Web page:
This week’s poem in the Catholic Poetry Room is by Laurie Klein.                                                                                                               


Perhaps rolled in papyrus
or raw silk
the jeweled boxes arrive as small thuds.
Gifts imprint the dirt floor.
Were the magi
quiescent?—a hint of Quaker,
a touch of Zen. Perhaps there was
nothing verbal to treasure
or replay later,
save those eloquent exhalations,
the creak of joints
(camels’ and kings’),
the serial tick of straw.

For the wordless patience of
plastic wise men
enrobed in blue and mauve,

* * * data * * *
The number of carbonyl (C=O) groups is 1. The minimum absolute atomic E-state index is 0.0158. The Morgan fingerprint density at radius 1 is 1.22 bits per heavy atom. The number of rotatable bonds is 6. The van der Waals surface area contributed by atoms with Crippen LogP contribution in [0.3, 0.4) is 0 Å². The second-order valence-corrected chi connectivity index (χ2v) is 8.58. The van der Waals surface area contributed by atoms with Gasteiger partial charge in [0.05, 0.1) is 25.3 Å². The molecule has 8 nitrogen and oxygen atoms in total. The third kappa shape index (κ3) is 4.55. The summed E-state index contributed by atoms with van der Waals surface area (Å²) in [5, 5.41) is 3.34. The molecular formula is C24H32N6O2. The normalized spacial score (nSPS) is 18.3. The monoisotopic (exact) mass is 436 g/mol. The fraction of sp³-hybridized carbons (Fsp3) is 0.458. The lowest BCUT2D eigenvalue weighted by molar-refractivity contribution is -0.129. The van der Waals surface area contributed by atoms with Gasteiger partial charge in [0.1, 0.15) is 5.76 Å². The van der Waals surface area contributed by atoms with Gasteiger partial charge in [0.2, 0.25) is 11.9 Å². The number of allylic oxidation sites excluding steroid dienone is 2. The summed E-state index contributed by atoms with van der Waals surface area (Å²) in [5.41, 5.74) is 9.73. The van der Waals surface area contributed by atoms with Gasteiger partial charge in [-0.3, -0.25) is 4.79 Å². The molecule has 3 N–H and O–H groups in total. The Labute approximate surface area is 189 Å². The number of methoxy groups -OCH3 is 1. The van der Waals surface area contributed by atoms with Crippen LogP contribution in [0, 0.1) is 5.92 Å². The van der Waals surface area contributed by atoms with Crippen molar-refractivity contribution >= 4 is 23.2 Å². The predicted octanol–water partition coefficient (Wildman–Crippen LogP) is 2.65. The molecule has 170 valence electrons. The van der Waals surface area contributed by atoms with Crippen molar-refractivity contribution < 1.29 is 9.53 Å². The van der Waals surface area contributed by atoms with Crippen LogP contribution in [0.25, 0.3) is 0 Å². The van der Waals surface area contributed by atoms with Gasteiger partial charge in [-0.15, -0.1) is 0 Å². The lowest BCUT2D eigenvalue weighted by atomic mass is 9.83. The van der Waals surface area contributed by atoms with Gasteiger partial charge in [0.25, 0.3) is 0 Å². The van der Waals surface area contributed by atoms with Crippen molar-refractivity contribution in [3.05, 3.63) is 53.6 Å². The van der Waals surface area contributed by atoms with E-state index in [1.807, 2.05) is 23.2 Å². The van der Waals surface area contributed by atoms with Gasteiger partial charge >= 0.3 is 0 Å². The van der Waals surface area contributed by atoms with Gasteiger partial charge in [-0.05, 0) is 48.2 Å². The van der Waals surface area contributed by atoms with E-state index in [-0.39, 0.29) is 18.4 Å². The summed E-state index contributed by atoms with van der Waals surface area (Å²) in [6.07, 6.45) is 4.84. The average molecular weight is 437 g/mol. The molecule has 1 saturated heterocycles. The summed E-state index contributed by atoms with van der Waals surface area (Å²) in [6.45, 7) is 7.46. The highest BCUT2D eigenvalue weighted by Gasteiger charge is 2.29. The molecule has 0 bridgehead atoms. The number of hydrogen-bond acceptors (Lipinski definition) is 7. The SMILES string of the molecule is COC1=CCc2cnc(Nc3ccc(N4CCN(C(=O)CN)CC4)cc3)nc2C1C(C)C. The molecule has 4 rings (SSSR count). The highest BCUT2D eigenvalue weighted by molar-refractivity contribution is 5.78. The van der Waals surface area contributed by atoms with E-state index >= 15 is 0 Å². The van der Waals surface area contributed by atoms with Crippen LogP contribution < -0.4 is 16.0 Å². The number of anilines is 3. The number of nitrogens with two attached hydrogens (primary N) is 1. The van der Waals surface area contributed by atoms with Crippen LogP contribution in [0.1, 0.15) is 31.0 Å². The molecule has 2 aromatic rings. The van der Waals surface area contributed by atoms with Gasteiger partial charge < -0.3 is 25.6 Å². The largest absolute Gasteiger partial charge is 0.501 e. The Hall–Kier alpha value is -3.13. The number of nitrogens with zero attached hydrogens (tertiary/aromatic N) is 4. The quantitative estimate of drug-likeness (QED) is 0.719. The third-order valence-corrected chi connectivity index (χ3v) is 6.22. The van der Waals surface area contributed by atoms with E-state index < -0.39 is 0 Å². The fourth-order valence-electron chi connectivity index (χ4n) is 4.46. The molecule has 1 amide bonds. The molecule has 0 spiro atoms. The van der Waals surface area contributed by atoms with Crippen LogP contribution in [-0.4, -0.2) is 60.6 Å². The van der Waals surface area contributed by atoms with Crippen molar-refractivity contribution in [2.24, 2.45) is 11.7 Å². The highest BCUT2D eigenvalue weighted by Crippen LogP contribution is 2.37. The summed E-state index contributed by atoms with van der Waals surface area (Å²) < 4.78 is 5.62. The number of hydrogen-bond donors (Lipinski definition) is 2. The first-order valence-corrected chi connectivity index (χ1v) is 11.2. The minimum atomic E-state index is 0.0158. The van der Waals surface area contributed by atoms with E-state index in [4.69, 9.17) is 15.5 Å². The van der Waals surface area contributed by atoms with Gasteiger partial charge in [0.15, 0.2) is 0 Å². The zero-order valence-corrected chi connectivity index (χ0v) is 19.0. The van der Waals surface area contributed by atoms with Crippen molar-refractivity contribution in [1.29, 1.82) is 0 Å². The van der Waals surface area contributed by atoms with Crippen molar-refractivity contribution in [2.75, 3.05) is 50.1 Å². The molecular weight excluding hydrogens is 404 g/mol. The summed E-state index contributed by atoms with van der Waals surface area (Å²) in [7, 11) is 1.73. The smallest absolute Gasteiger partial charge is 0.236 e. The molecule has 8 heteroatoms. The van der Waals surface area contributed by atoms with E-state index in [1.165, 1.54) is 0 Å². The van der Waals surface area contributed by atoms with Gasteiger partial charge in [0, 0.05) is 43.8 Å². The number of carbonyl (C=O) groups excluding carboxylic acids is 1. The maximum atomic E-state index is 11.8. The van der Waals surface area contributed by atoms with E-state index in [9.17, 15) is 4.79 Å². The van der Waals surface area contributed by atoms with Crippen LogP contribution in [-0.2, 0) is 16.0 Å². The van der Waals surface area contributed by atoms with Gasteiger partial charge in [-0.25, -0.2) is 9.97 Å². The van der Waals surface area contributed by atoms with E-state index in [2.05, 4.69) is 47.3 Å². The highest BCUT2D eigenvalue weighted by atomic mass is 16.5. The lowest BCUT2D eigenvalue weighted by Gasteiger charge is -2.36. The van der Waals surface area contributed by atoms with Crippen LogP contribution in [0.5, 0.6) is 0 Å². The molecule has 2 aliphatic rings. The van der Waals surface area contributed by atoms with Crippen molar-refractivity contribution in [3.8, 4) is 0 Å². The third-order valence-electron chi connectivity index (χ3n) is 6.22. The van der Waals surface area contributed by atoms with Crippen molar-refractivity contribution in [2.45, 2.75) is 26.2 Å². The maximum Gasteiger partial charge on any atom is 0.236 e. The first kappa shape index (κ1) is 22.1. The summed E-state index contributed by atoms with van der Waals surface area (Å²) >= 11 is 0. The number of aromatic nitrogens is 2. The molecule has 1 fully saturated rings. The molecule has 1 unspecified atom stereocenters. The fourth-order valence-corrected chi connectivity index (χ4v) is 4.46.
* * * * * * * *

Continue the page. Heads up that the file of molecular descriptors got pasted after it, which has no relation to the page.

en route, step-by-step,
to our family crèche
(the wise guys I drop-kicked
downstairs, every year,
behind Mom’s back),
I atone . . . now,
as the star comes for me.

First published in Books & Culture

Laurie Klein is the author of the poetry collection Where the Sky Opens (Poeima Poetry Series, Cascade), and an award-winning chapbook, Bodies of Water, Bodies of Flesh. A past recipient of the Thomas Merton Prize for Poetry of the Sacred, Klein has also been nominated for Pushcart Prizes in poetry and Creative Nonfiction. She lives in the Inland Northwest.


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